According to the indictment, Householder also received more than $500,000 in personal benefit from the scheme. Borges, a former Ohio Republican Party chair, transferred $1.62 million to his firm out of which he paid himself about $350,000. And Longstreth, Householder’s chief political strategist, shifted more than $10 million into his firm, JPL & Associates. In addition, Longstreth received indirectly another $4.4 million that was transferred from Generation Now into another front company. In January 2020, Longstreth transferred $1 million to his personal brokerage account.

Dark money links to Governor Mike DeWine

According to a December Cincinnati Enquirer story, FirstEnergy also helped provide dark money to both Governor Mike DeWine and to his daughter Alice in her bid to become Greene County prosecutor.

This involved $20 million in donations to a group called Partners for Progress Inc. in 2019. Partners for Progress is organized as a 501(c)(4) “social welfare” nonprofit, which means it cannot spend more than half of its expenditures on political causes nor work closely with candidates and their campaigns. Such groups are often called “dark money” entities because they don’t have to disclose their donors.

Partners for Progress moved $13 million of this money to Generation Now.

The tax returns from Partners for Progress revealed that the 501(c)(4) also contributed:

  • $75,000 to Protecting Ohio Inc., which paid for mailers supporting Alice DeWine’s county prosecutor campaign this year.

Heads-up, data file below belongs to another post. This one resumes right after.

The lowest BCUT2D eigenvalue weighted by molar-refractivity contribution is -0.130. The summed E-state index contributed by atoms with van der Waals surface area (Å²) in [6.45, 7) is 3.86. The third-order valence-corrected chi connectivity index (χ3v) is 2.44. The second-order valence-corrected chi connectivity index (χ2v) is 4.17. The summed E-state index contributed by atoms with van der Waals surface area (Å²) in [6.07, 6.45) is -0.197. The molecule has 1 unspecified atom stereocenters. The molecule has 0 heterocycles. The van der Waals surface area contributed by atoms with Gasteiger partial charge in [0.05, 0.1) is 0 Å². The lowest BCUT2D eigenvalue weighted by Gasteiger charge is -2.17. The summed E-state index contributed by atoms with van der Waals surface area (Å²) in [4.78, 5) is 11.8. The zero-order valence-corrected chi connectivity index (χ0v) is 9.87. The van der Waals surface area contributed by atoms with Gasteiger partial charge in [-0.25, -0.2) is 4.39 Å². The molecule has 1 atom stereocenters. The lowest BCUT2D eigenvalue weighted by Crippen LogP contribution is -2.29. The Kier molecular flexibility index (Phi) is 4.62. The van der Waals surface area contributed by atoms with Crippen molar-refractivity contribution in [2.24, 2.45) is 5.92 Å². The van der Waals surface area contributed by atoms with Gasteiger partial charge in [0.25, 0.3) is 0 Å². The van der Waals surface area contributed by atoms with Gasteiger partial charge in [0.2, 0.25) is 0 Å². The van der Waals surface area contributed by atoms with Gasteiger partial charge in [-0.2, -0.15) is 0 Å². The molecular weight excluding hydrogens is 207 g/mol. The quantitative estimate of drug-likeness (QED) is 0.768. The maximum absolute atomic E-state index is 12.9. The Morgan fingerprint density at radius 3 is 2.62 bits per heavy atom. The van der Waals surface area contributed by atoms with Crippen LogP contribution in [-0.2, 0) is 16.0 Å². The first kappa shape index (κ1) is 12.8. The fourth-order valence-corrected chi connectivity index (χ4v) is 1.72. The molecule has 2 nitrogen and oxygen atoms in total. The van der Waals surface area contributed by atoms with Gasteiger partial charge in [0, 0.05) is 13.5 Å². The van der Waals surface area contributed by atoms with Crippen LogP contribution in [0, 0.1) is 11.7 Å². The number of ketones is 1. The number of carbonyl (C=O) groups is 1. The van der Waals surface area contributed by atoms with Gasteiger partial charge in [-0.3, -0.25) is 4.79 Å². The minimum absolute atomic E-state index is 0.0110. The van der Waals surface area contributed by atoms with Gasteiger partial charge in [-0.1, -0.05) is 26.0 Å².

• $300,000 to Securing Ohio’s Future, a third-party group supporting Gov. DeWine and Lt. Gov. Jon Husted’s campaign.

Close

A DeWine spokesperson told The Enquirer that DeWine spoke with FirstEnergy officials in 2019 and asked them to support his daughter’s effort with independent expenditures.

This statement from the indictment much sums up the alleged corruption:

<FirstEnergy> entities paid Householder’s Enterprise $60,886,835.86 in secret payments over the approximately three-year period in exchange for the billion-dollar-bailout. The Enterprise concealed the payments by using a 501(c)(4) to receive the bribe money, and then transferring the payments internally to a web of related entities and accounts. The millions paid into the entity are akin to bags of cash- unlike campaign or PAC contributions, they were not regulated, not reported, not subject to public scrutiny- and the Enterprise freely spent the bribe payments to further enrich the Enterprise’s political  interests and to enrich  themselves.

Larry Householder lost his speakership, but in 2020 he was re-elected to the Ohio House largely because the scandal hit after the primaries and the only way to run against him was to run as a write-in candidate (almost impossible to win).

The Ohio Republican Party has taken no steps against Householder. Current House Speaker Dave Cupp has stated that they might take steps to remove Householder when he starts his new term in January 2021.

Bipartisan legislation has been introduced in the Ohio House to repeal HB 6, but so far the House hasn’t taken any action on it. Some House Republicans seem to be hoping that the scandal will blow over if they stonewall enough on any repeal.

As you’ve seen in the indictment, public pressure works; this is why the Householder enterprise spent so much money on advertisements to pressure legislators. Public pressure can also be used to remove Householder and repeal HB 6.

You can help by contacting your state legislators and asking them to:

  1. Remove Larry Householder
  2. Repeal HB 6